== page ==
Jolted by by the jump of crude oil above US$71 a barrel, and the rally in world commodity markets overall the Kuala Lumpur futures market shot up to a seven-week high above RM2,300 a tonne last week.
The actively-traded October 2009 contract was bid up to a high of RM2,357 in intra-week trade, before closing last Friday at RM2,341 a tonne, up RM152, or 6.94 per cent, over the week.
World equity markets also joined the party, roaring up to their highest levels of the year – New York’s S&P 500 index leapt above 1,000 for the first time since early November 2008 – as more and more investors warmed to the idea that the much-ballyhooed green shoots are not only for real but that even more green shoots are spouting. One key driver in crude oil’s rise to within a whisker of US$72 a barrel was the US Institute for Supply Managements manufacturing index, which rose in July to an 11-month high of 48.9. Readings above 50 signal an expansion; below 50, a contraction. The index hit a low of 32.9 in December 2008. Moreover, the index’s new orders component, an indicator of future demand, rose to 55.3 in July from 49.2 in June.
Another driver was the better-than-expected profits at some of Europe’s biggest banks, all of which, say some economic pundits, add to the growing body of evidence that the worst recession in decades may soon be over.
Dorab Mistry, director of Godrej International Ltd, reportedly said at the Malaysia-Turkey Palm Oil Trade Fair & Seminar in Istanbul last week, that palm oil might rise to RM3,000 by mid-August due to a current supply shortage. Whether Mistry’s prediction had an effect on the local market is moot.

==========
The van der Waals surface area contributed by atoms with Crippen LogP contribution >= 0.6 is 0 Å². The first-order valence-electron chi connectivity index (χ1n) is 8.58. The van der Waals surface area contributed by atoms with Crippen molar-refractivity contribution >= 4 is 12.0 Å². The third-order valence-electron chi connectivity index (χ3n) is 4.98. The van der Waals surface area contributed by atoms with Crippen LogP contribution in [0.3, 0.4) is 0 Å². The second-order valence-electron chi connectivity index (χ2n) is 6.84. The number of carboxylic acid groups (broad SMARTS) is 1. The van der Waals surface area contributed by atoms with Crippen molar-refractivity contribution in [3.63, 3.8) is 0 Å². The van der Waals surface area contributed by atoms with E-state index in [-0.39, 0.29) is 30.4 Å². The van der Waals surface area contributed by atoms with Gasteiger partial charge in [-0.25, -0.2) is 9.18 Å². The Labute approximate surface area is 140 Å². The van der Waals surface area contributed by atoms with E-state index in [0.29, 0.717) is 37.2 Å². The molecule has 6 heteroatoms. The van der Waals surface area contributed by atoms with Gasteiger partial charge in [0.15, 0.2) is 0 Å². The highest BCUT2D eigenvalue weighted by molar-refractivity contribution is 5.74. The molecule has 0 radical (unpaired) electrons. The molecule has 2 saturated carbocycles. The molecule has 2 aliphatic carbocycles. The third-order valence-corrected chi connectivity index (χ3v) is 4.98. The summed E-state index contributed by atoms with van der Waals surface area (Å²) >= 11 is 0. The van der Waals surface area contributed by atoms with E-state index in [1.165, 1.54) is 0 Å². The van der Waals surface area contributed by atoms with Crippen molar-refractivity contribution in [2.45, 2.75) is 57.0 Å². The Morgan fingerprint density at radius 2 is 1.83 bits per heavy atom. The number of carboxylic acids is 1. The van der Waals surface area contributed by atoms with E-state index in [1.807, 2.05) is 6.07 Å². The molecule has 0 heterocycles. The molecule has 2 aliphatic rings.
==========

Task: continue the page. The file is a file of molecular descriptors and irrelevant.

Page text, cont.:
Conclusion: This market’s direction is still dependent on extraneous factors.
The Malaysian Palm Oil Board report on July trade data and end-July 2009 stocks, due out today, could have an effect on market sentiment. HOW TO USE THE CHARTS AND INDICATORS
THE BAR AND VOLUME CHART: This is the daily high, low and settlement prices of the most actively traded basis month of the crude palm oil futures contract. Basically, rising prices accompanied by rising volumes would indicate a bull market.
THE MOMENTUM INDEX: This line plots the short/medium-term direction of the market and may be interpreted as follows:
(a) The market is in an upward direction when the line closes above the neutral straight line and is in a downward direction when the reverse is the case.
(b) A loss in the momentum of the line (divergence) when prices are still heading up or down normally indicates that the market could expect a technical correction or a reversal in the near future.
THE RELATIVE STRENGTH INDEX: This indicator is most useful when plotted in conjunction with a daily bar chart and may be interpreted as follows:
(a) Overbought and oversold positions are indicated when the index goes above or below the upper and lower dotted lines.
(b) Support and resistance often show up clearly before becoming apparent on the bar chart.
(c) Divergence between the index and price action on the chart is a very strong indication that a market turning point is imminent.
The subject expressed above is based purely on technical analysis and opinions of the writer. It is not a solicitation to buy or sell.
Source : Business Times